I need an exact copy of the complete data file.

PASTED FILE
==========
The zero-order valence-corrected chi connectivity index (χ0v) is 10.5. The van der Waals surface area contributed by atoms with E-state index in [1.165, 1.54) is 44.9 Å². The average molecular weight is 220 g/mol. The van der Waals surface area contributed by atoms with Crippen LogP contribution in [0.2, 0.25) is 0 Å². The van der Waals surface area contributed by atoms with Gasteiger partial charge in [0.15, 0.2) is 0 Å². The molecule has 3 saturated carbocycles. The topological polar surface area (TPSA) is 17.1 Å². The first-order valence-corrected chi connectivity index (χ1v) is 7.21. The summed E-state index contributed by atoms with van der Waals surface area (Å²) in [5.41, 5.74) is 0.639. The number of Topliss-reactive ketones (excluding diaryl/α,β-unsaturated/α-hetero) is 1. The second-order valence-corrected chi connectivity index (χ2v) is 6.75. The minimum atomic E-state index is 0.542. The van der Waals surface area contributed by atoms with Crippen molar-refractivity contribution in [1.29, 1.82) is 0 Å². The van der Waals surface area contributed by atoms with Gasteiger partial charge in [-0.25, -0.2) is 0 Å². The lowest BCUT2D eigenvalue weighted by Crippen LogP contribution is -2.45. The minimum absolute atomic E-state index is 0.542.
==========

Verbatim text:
The zero-order valence-corrected chi connectivity index (χ0v) is 10.5. The van der Waals surface area contributed by atoms with E-state index in [1.165, 1.54) is 44.9 Å². The average molecular weight is 220 g/mol. The van der Waals surface area contributed by atoms with Crippen LogP contribution in [0.2, 0.25) is 0 Å². The van der Waals surface area contributed by atoms with Gasteiger partial charge in [0.15, 0.2) is 0 Å². The molecule has 3 saturated carbocycles. The topological polar surface area (TPSA) is 17.1 Å². The first-order valence-corrected chi connectivity index (χ1v) is 7.21. The summed E-state index contributed by atoms with van der Waals surface area (Å²) in [5.41, 5.74) is 0.639. The number of Topliss-reactive ketones (excluding diaryl/α,β-unsaturated/α-hetero) is 1. The second-order valence-corrected chi connectivity index (χ2v) is 6.75. The minimum atomic E-state index is 0.542. The van der Waals surface area contributed by atoms with Crippen molar-refractivity contribution in [1.29, 1.82) is 0 Å². The van der Waals surface area contributed by atoms with Gasteiger partial charge in [-0.25, -0.2) is 0 Å². The lowest BCUT2D eigenvalue weighted by Crippen LogP contribution is -2.45. The minimum absolute atomic E-state index is 0.542.